- We proceed to a new unvisited point and repeat the process until all points are either part of a cluster or outliers.
Let’s check out the code for this algorithm:
X = StandardScaler().fit_transform(X) # Compute DBSCAN db = DBSCAN(eps=0.2, min_samples=5).fit(X) core_samples_mask = np.zeros_like(db.labels_, dtype=bool) core_samples_mask[db.core_sample_indices_] = True labels = db.labels_ # Number of clusters in labels, ignoring noise if present. n_clusters_ = len(set(labels)) - (1 if -1 in labels else 0) n_noise_ = list(labels).count(-1) print('Estimated number of clusters: %d' % n_clusters_) print('Estimated number of noise points: %d' % n_noise_) # Plot result import matplotlib.pyplot as plt # Black removed and is used for noise instead. unique_labels = set(labels) colors = [plt.cm.Spectral(each) for each in np.linspace(0, 1, len(unique_labels))] for k, col in zip(unique_labels, colors): if k == -1: # Black used for noise. col = [0, 0, 0, 1] class_member_mask = (labels == k) xy = X[class_member_mask & core_samples_mask] frame = pd.DataFrame(xy) ax = sns.scatterplot(xy[:, 0], xy[:, 1], data=frame, palette=cmap) xy = X[class_member_mask & ~core_samples_mask] frame = pd.DataFrame(xy) ax = sns.scatterplot(xy[:, 0], xy[:, 1], data=frame, palette=cmap) plt.title('Estimated number of clusters: %d' % n_clusters_) plt.show()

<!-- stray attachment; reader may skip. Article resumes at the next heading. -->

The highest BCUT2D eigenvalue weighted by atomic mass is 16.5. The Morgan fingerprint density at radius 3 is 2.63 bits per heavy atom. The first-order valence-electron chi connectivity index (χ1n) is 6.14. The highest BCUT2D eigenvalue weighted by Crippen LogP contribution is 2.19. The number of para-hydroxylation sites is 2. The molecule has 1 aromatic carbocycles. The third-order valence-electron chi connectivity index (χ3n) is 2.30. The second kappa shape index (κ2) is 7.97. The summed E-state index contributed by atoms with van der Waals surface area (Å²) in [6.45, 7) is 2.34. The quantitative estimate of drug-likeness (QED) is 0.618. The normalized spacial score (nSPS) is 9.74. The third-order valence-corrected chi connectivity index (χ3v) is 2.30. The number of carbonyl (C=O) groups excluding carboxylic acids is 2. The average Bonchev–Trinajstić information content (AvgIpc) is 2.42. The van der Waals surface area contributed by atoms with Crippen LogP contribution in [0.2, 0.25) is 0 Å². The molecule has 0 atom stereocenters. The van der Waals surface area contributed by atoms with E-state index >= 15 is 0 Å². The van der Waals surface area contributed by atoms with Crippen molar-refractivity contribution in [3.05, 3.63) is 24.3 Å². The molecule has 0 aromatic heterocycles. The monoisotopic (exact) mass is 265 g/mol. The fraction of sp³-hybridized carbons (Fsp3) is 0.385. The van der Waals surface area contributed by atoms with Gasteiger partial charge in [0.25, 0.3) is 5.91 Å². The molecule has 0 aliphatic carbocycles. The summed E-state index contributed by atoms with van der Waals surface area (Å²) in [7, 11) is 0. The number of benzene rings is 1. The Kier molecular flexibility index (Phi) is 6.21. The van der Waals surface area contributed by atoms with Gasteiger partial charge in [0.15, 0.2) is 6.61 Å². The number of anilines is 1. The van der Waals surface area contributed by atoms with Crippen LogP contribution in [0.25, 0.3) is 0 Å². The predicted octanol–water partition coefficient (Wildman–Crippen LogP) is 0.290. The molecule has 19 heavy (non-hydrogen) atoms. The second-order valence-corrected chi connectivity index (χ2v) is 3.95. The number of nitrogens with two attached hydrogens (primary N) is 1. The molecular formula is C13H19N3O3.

DBSCAN kindly estimated seven clusters for our data. The red and green clusters contain enough points to be formed separately. With bigger value for parameter min_samples these data points might be classified as outliers.
Time to rate DBSCAN – it performs well on weird-shaped data, it can classify noise data instead of hiding it in some cluster and does not require for us to set the number of clusters(Finally!). On the other hand performance suffers when the data points vary in density.
We went through three popular clustering algorithms and some basic implementation.
The entire code used in this post can be found here.
For more algorithms, I recommend checking out this comparison example on different clustering methods provided by the nice people from scikit learn.